However, trolls are not going to go away overnight, so we must find a way to deal with them in the meantime. That’s where resilience comes in. The worrying part is, the more I look for it, the less I’m seeing it in today’s society. Firstly, don’t get me wrong, I completely understand that people can suffer from severe anxiety due to traumas they’ve faced in life. I would never ever deliberately diminish this fact. I believe Constance is one of them, which makes her reactions even more justified. But for others who haven’t suffered from adversity or trauma, we need to remember that there is a difference between diagnosed anxiety and just feeling worried. I’m seeing more and more young people today not being able to cope with the everyday stresses of life. Yes, on the one hand life is stressful, and sometimes more stressful than ever before. We face an extreme rising cost of living, irreversible global warming and a slide back towards conservative values. But on the other hand, we’ve never had it so good, with human rights, workplace diversity, modern medicine, and access to technology that makes life simpler and easier. So why the increase in young people’s inability to cope? Babyboomers would likely tell us that “kids today are too soft”, thanks to overindulgence in luxuries. You know, like food whenever we want it, disposable income, countless forms of entertainment (from cinemas, to television to numerous gaming consoles, etc), vaccines, non-compulsory conscription, houses with the same number of bedrooms as people living in it, and instantaneous messaging. When my mother was young her family didn’t own a car, or a TV and never once had a family holiday. Her mother before her left school at the age of 14 to work on a farm to help support her own family. And what was my biggest gripe growing up? If I didn’t have orange juice with my breakfast you could hear my complaints down the street.
Now I’m not saying that we need to let our kids suffer from extreme adversity. I’m not saying take all their worldly possessions away, place them on daily rations and make them share a bedroom with six other people. I’m not encouraging starting a world war or exposing them to third world country conditions just so they can see what “real” suffering looks like. But we do need to start letting our children experience negative situations. We need to let them fall, and experience the pain from that fall, so they can learn to pick themselves up and keep going. We need to let them experience all kinds of emotions without labelling them “good” or “bad”. Sad and angry are just are important to feel as happy and joyful. We need to help them face their fears, defeat the monsters and maybe in the end make friends with them. We need to teach our girls and boys that it’s perfectly normal to cry, it’s important to cry, but it’s pointless to do it over spilt milk. We need to show them that perseverance is important, that things are worth doing even if they are hard, to not give up in the face of adversity, and to always keep trying.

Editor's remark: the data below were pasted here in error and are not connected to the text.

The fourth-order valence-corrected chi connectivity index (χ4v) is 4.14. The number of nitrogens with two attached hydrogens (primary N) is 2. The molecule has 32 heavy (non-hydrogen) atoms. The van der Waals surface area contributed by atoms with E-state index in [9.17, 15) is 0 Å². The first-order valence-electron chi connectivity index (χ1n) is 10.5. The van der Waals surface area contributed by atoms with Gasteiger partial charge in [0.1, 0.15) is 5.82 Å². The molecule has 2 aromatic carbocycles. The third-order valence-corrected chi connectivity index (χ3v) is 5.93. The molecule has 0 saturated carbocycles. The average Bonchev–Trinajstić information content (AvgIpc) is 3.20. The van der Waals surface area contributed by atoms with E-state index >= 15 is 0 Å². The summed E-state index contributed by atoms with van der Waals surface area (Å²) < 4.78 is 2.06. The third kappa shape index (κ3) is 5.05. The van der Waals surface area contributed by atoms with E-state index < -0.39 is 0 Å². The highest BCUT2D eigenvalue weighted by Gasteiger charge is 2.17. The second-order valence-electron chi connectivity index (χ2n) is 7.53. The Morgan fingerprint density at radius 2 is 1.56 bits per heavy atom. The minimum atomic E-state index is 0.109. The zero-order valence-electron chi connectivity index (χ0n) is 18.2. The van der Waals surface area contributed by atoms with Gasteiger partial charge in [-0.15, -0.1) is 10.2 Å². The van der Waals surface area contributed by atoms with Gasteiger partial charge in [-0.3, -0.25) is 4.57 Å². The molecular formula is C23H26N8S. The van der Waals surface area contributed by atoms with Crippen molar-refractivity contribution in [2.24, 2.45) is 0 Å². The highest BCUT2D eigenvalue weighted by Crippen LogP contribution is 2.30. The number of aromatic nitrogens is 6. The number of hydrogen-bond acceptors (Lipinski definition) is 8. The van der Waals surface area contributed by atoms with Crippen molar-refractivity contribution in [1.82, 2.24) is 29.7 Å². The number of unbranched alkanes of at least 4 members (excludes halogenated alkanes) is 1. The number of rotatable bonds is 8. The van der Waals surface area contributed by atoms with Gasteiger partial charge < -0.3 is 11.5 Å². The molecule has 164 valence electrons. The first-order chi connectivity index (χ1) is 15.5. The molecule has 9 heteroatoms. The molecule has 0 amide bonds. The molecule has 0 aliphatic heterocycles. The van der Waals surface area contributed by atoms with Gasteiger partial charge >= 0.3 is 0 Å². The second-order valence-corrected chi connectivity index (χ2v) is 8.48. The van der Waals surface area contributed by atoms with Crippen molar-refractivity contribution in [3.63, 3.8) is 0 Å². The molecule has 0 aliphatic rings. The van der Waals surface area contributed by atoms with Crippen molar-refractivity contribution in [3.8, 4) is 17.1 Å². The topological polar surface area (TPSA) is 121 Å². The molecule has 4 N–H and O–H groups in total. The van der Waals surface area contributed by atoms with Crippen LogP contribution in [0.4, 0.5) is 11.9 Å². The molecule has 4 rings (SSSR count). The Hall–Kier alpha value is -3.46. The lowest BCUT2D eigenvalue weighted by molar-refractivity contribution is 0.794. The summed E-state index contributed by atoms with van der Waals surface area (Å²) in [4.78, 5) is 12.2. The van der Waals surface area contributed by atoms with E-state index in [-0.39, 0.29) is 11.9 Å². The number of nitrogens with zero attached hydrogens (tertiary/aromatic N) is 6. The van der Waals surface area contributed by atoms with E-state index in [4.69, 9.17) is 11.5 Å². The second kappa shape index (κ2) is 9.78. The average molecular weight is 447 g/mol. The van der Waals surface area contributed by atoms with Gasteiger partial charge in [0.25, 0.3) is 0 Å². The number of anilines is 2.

We can do this. We can have children not afraid of pain but equally not afraid of their emotions. And my hope is that when my son is eventually exposed to unflattering comments or mean sentiments, he will merely shrug them off, perhaps change some of his behaviours for the better, and continue on with his head held high and his self-esteem intact.
As for the “mummy war”, I hope a truce can soon be reached, and the fighting ends. I hope you too can find your resilience in the face of negativity, and know that I will respect and support the both of you.